Prairie Village gears up for summer season

working on caboose
As Prairie Village activities ramp up for the season, several volunteers with the Friends of the Railway gave a presentation to library patrons Thursday, May 11.

While dressed in historical outfits, Laura Palmer and Bob Gehringer presented to a group in the newly-renovated Nancy Sabbe room in the Madison Public Library, educating the attendees on the history of Prairie Village and the railway. The Friends of the Railway is a group of volunteers who manage the railway, locomotives and train cars at Prairie Village. The group maintains the tracks, railway buildings and trains, with the group finishing restorations of the “Yellow Car” and dining car in 2022 and the caboose in 2023. They also host the train rides and school tours.

Prairie Village is a living museum featuring dozens of buildings, including the Lawrence Welk Opera House, the Emmanuel chapel car, sod and log houses, churches, a country school and a railroad depot. In addition, the Prairie Village, Herman and Milwaukee Railroad has several locomotives and train cars, and the village also operates a steam carousel.

The parent entity of Prairie Village, the Prairie Historical Society, got its start with a steam threshing bee in 1961. It was held by Joe Habeger at his farm, which was located about 13 miles north of Madison. After seeing “encouraging” results and good attendance, said Palmer, Habeger and a newly-formed group, which would eventually become the Prairie Historical Society, decided to start hosting the event annually.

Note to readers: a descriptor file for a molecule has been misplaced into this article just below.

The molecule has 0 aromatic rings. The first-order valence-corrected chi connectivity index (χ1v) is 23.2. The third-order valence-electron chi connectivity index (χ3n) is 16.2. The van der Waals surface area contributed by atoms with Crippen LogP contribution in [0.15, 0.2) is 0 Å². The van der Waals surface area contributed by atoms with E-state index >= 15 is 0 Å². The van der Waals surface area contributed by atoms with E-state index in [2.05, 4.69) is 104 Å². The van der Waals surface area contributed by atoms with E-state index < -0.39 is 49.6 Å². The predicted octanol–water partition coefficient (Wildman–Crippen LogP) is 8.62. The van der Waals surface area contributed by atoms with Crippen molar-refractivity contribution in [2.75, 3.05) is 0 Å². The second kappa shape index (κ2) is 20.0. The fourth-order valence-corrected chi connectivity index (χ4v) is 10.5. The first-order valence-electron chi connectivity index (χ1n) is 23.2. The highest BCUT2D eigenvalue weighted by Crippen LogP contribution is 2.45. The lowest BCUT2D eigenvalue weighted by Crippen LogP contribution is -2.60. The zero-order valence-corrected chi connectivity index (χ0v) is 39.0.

The Prairie Village, Herman and Milwaukee Railroad, which is limited to the boundaries of Prairie Village today, was originally intended to be a historic railway from Junius to Madison with a stop in Prairie Village. It was the “brainchild” of Habeger and Paul Redfield, and though it wasn’t successful at the time, some of the original track still exists in Prairie Village. The PVM&H Railroad’s first locomotive was the 1927 Whilimine Victoria, which came to Prairie Village in 1969, but its Engine 29 might be the Friends of the Railway’s pride and joy.

“One thing that makes our railroad very, very unique is our Engine 29,” Palmer said. “It was World War II era but was built based on plans from the late 1800s. It is the only coal-fired steam locomotive that operates any place in South Dakota.”

The PVM&H Railway also has diesel locomotives, which Palmer and Gehringer said made Saturday and event train rides possible.

Prairie Village will be open through Labor Day, opening at 10 a.m. and closing at 5 p.m. Monday through Saturday and running from 11 a.m. to 5 p.m. on Sundays. The school tours for the railway began May 12, and weekly train rides will be held every Saturday at 2 p.m. throughout the season.

Other upcoming events including the Miss Prairie Village and Miss Prairie Princess Pageant on Jun 3, the Northern Bull Riding Tour on June 17, Railroad Days on June 24 and 25, the 29th Annual Car Show on Aug. 6 and the 60th Annual Steam Threshing Jamboree from Aug. 24 through 27.

The Steam Threshing Jamboree features an antique tractor and car show, horse- and steam-powered threshing, saw mill and machinery demonstrations, tractor pulls, a wagon train, railroad equipment and turntable demos and daily parades.

The Opera House Concert Series, held at the Lawrence Welk Opera House, will host three shows throughout the summer, with Divas Gone Country on June 17, illusionists Sean Watson and Chanelle Munroe on July 8 and Highway 96 on July 22.

After Prairie Village closes for the season in September, one final event is scheduled: the autumn-themed pumpkin train on Oct. 7.

For Palmer, it’s the combination of all of these activities, from the events to the railway to the museum, that makes Prairie Village a site worth visiting.

“That’s one thing that I’ve always stressed –it’s not the railroad, it’s not the tractors, it’s not the tractor pulls. It’s the whole package,” Palmer said. “I have a special place in my heart for Prairie Village.”

Courtesy Madison Daily Leader
Link to the article on Madison Daily Leader